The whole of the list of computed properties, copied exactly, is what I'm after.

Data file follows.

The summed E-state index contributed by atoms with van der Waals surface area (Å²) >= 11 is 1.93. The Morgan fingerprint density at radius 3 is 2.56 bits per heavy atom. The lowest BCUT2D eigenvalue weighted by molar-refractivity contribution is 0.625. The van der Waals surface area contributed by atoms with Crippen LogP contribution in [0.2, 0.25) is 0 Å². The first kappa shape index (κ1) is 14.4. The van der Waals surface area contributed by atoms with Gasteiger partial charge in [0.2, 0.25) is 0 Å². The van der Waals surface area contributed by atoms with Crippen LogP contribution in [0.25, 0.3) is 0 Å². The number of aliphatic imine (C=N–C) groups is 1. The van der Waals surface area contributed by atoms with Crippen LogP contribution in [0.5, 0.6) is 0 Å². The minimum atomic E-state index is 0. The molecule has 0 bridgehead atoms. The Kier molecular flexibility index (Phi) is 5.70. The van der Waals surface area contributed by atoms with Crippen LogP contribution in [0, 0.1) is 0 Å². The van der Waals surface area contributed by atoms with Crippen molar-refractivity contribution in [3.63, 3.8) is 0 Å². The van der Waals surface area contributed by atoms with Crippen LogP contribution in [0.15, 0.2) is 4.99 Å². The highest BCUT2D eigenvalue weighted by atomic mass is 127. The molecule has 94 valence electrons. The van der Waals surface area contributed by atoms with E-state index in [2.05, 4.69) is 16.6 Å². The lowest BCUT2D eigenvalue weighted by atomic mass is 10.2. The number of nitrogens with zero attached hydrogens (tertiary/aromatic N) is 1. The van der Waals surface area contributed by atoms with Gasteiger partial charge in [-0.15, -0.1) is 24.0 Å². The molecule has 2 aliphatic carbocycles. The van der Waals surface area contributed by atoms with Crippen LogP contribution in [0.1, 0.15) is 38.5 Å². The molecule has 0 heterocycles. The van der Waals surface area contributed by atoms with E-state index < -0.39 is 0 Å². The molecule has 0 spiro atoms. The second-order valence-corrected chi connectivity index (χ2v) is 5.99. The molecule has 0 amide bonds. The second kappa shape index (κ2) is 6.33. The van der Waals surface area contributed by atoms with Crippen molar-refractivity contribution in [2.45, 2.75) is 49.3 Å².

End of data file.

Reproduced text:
The summed E-state index contributed by atoms with van der Waals surface area (Å²) >= 11 is 1.93. The Morgan fingerprint density at radius 3 is 2.56 bits per heavy atom. The lowest BCUT2D eigenvalue weighted by molar-refractivity contribution is 0.625. The van der Waals surface area contributed by atoms with Crippen LogP contribution in [0.2, 0.25) is 0 Å². The first kappa shape index (κ1) is 14.4. The van der Waals surface area contributed by atoms with Gasteiger partial charge in [0.2, 0.25) is 0 Å². The van der Waals surface area contributed by atoms with Crippen LogP contribution in [0.25, 0.3) is 0 Å². The number of aliphatic imine (C=N–C) groups is 1. The van der Waals surface area contributed by atoms with Crippen LogP contribution in [0.5, 0.6) is 0 Å². The minimum atomic E-state index is 0. The molecule has 0 bridgehead atoms. The Kier molecular flexibility index (Phi) is 5.70. The van der Waals surface area contributed by atoms with Crippen LogP contribution in [0, 0.1) is 0 Å². The van der Waals surface area contributed by atoms with Crippen molar-refractivity contribution in [3.63, 3.8) is 0 Å². The van der Waals surface area contributed by atoms with Crippen LogP contribution in [0.15, 0.2) is 4.99 Å². The highest BCUT2D eigenvalue weighted by atomic mass is 127. The molecule has 94 valence electrons. The van der Waals surface area contributed by atoms with E-state index in [2.05, 4.69) is 16.6 Å². The lowest BCUT2D eigenvalue weighted by atomic mass is 10.2. The number of nitrogens with zero attached hydrogens (tertiary/aromatic N) is 1. The van der Waals surface area contributed by atoms with Gasteiger partial charge in [-0.15, -0.1) is 24.0 Å². The molecule has 2 aliphatic carbocycles. The van der Waals surface area contributed by atoms with Crippen LogP contribution in [0.1, 0.15) is 38.5 Å². The molecule has 0 heterocycles. The van der Waals surface area contributed by atoms with E-state index < -0.39 is 0 Å². The molecule has 0 spiro atoms. The second-order valence-corrected chi connectivity index (χ2v) is 5.99. The molecule has 0 amide bonds. The second kappa shape index (κ2) is 6.33. The van der Waals surface area contributed by atoms with Crippen molar-refractivity contribution in [2.45, 2.75) is 49.3 Å².